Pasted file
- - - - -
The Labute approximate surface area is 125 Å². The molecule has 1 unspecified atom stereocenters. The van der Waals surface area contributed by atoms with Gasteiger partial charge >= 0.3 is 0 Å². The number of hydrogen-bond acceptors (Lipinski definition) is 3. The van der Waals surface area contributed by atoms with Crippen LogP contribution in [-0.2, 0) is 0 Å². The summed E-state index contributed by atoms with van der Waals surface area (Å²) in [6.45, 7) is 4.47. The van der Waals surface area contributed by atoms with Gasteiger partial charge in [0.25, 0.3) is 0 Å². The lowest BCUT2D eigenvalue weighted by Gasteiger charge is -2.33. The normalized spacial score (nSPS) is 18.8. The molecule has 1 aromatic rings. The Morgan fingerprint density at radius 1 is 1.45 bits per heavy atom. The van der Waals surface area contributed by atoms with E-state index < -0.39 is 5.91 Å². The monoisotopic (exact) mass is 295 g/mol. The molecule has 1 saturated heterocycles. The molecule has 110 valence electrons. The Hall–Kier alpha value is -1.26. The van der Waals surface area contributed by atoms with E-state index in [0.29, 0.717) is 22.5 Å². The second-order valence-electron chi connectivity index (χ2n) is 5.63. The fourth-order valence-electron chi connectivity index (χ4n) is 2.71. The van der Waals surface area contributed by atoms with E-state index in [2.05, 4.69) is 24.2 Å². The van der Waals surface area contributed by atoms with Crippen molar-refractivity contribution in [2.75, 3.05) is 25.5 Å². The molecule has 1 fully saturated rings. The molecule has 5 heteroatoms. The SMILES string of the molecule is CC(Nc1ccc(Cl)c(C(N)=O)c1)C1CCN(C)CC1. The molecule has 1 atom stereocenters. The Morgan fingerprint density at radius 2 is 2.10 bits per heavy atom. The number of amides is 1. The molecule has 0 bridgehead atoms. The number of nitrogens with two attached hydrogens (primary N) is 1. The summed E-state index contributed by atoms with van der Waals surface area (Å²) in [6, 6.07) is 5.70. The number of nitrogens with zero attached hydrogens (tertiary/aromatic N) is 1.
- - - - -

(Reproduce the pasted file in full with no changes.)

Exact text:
The Labute approximate surface area is 125 Å². The molecule has 1 unspecified atom stereocenters. The van der Waals surface area contributed by atoms with Gasteiger partial charge >= 0.3 is 0 Å². The number of hydrogen-bond acceptors (Lipinski definition) is 3. The van der Waals surface area contributed by atoms with Crippen LogP contribution in [-0.2, 0) is 0 Å². The summed E-state index contributed by atoms with van der Waals surface area (Å²) in [6.45, 7) is 4.47. The van der Waals surface area contributed by atoms with Gasteiger partial charge in [0.25, 0.3) is 0 Å². The lowest BCUT2D eigenvalue weighted by Gasteiger charge is -2.33. The normalized spacial score (nSPS) is 18.8. The molecule has 1 aromatic rings. The Morgan fingerprint density at radius 1 is 1.45 bits per heavy atom. The van der Waals surface area contributed by atoms with E-state index < -0.39 is 5.91 Å². The monoisotopic (exact) mass is 295 g/mol. The molecule has 1 saturated heterocycles. The molecule has 110 valence electrons. The Hall–Kier alpha value is -1.26. The van der Waals surface area contributed by atoms with E-state index in [0.29, 0.717) is 22.5 Å². The second-order valence-electron chi connectivity index (χ2n) is 5.63. The fourth-order valence-electron chi connectivity index (χ4n) is 2.71. The van der Waals surface area contributed by atoms with E-state index in [2.05, 4.69) is 24.2 Å². The van der Waals surface area contributed by atoms with Crippen molar-refractivity contribution in [2.75, 3.05) is 25.5 Å². The molecule has 1 fully saturated rings. The molecule has 5 heteroatoms. The SMILES string of the molecule is CC(Nc1ccc(Cl)c(C(N)=O)c1)C1CCN(C)CC1. The molecule has 1 atom stereocenters. The Morgan fingerprint density at radius 2 is 2.10 bits per heavy atom. The number of amides is 1. The molecule has 0 bridgehead atoms. The number of nitrogens with two attached hydrogens (primary N) is 1. The summed E-state index contributed by atoms with van der Waals surface area (Å²) in [6, 6.07) is 5.70. The number of nitrogens with zero attached hydrogens (tertiary/aromatic N) is 1.